FELDMAN Madame Press Died Last Week At Ninety (4')
"In 1970, something unexpected happened. After about 13 years my music again changed and changed radically. I still had a preference for very soft sounds but I began to notate the music again precisely, if not more precisely than before. The music also became, for lack of a better term, 'motivic'. This all began with a composition in memory of my piano teacher called Madame Press Died Last Week at Ninety. The whole work is based on a repeated two-note figure alternating between two flutes. [.] It's scored for 2 flutes, horn, trumpet, trombone, tuba, chimes, celeste, 2 cellos and 2 basses.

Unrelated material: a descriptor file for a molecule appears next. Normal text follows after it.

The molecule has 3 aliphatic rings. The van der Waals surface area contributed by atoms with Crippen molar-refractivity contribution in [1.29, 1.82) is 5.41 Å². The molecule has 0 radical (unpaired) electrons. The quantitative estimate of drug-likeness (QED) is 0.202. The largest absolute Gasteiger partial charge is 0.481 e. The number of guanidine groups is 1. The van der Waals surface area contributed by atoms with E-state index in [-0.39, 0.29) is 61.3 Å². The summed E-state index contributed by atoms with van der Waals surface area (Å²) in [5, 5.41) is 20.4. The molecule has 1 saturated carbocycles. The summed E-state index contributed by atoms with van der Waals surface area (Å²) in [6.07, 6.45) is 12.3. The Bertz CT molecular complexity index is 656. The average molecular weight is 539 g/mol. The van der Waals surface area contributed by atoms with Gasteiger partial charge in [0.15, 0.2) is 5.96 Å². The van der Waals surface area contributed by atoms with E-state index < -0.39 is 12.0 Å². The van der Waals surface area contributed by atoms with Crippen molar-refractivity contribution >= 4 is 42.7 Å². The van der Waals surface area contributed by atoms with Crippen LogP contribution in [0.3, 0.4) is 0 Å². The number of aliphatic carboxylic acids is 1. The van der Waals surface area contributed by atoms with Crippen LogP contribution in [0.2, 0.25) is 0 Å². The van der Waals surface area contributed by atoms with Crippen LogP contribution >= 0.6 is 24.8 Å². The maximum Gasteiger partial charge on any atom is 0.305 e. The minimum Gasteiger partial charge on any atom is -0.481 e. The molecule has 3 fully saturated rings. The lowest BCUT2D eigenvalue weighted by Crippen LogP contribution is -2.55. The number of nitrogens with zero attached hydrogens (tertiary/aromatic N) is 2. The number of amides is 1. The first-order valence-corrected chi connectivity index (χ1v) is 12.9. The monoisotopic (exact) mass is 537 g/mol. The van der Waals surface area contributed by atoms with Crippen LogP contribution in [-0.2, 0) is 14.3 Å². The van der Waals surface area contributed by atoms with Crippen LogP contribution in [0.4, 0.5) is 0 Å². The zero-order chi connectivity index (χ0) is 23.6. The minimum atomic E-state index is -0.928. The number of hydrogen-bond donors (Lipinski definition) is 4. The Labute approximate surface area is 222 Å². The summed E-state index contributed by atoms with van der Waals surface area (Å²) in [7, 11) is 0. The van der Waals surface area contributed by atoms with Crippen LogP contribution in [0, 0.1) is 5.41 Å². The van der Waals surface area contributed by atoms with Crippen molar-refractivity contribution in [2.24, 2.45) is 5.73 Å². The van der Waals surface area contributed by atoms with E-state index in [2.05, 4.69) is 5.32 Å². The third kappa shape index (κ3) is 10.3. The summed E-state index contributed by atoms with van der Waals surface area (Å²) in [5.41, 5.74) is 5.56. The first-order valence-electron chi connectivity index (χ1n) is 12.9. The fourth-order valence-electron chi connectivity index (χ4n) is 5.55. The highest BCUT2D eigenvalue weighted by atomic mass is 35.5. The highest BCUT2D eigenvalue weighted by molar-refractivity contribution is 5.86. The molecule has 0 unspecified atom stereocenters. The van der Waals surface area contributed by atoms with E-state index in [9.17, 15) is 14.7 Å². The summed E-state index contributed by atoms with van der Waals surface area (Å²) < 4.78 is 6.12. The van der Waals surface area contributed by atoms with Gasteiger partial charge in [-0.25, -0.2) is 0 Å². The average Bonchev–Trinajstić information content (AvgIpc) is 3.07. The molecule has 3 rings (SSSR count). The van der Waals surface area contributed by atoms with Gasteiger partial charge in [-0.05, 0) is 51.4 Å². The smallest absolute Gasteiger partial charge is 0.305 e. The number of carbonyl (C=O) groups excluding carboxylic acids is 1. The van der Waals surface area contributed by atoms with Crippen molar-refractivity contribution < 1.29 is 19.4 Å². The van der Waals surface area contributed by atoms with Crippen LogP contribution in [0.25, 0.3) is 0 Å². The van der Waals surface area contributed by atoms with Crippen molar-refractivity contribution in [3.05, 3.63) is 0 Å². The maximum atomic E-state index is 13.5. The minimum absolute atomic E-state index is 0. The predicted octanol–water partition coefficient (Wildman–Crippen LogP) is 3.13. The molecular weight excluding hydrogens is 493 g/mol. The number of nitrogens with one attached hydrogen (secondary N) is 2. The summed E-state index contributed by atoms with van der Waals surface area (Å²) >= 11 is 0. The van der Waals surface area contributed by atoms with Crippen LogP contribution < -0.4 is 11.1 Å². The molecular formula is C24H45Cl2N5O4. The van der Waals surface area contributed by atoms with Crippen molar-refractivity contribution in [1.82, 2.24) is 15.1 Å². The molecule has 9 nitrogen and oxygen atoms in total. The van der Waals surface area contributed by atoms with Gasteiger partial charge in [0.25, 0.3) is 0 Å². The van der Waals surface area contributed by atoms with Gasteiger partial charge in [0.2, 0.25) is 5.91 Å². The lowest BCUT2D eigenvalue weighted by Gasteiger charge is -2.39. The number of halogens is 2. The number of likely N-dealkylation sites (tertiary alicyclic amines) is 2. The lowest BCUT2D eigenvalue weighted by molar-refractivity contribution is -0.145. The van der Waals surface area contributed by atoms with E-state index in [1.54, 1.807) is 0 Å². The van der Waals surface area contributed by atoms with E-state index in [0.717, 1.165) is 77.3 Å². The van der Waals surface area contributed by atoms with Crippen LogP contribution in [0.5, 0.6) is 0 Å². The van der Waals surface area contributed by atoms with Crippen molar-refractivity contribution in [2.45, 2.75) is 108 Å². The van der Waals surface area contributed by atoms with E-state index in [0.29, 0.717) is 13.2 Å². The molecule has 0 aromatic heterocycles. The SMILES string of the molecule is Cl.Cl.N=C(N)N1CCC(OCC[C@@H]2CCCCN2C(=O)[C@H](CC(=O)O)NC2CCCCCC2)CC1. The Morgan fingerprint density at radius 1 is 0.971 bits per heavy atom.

The beginning harmonies of Madame Press are vaguely Hollywoodian, then recall Edgard Varèse and slowly metamorphise into something more my own. I was consciously attempting to relive my own musical history while thinking of her. Those were the harmonies of my youth. What was unconscious was the significance of putting the tempo at quarter note equals ninety. It was also unconscious that I repeated those falling thirds 87 times, very close to that fated number of her death. The recapitulation at the end goes into double time as if to symbolize all the years I didn't see her which were passing so quickly."
from Morton Feldman's Slee Lecture, February 2, 1973, Baird Hall, University at Buffalo, The State University of New York
Transcription by Nicola Walker-Smith; edited by John Bewley, Feb. 2001.